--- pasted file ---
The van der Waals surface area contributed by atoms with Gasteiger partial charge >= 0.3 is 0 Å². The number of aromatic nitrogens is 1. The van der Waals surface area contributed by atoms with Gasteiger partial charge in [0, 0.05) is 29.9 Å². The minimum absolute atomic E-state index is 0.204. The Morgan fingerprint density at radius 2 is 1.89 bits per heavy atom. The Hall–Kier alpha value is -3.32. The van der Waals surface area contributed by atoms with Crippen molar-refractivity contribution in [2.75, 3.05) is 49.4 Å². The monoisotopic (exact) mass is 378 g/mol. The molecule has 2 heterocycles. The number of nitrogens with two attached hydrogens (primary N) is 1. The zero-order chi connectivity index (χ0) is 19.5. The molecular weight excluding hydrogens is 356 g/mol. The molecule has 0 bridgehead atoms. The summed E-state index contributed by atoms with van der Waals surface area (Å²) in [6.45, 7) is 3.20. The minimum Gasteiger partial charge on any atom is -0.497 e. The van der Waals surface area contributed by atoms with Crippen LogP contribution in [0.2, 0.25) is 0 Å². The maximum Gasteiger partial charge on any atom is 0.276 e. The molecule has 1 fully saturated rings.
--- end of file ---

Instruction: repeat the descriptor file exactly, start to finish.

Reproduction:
The van der Waals surface area contributed by atoms with Gasteiger partial charge >= 0.3 is 0 Å². The number of aromatic nitrogens is 1. The van der Waals surface area contributed by atoms with Gasteiger partial charge in [0, 0.05) is 29.9 Å². The minimum absolute atomic E-state index is 0.204. The Morgan fingerprint density at radius 2 is 1.89 bits per heavy atom. The Hall–Kier alpha value is -3.32. The van der Waals surface area contributed by atoms with Crippen molar-refractivity contribution in [2.75, 3.05) is 49.4 Å². The monoisotopic (exact) mass is 378 g/mol. The molecule has 2 heterocycles. The number of nitrogens with two attached hydrogens (primary N) is 1. The zero-order chi connectivity index (χ0) is 19.5. The molecular weight excluding hydrogens is 356 g/mol. The molecule has 0 bridgehead atoms. The summed E-state index contributed by atoms with van der Waals surface area (Å²) in [6.45, 7) is 3.20. The minimum Gasteiger partial charge on any atom is -0.497 e. The van der Waals surface area contributed by atoms with Crippen LogP contribution in [0.2, 0.25) is 0 Å². The maximum Gasteiger partial charge on any atom is 0.276 e. The molecule has 1 fully saturated rings.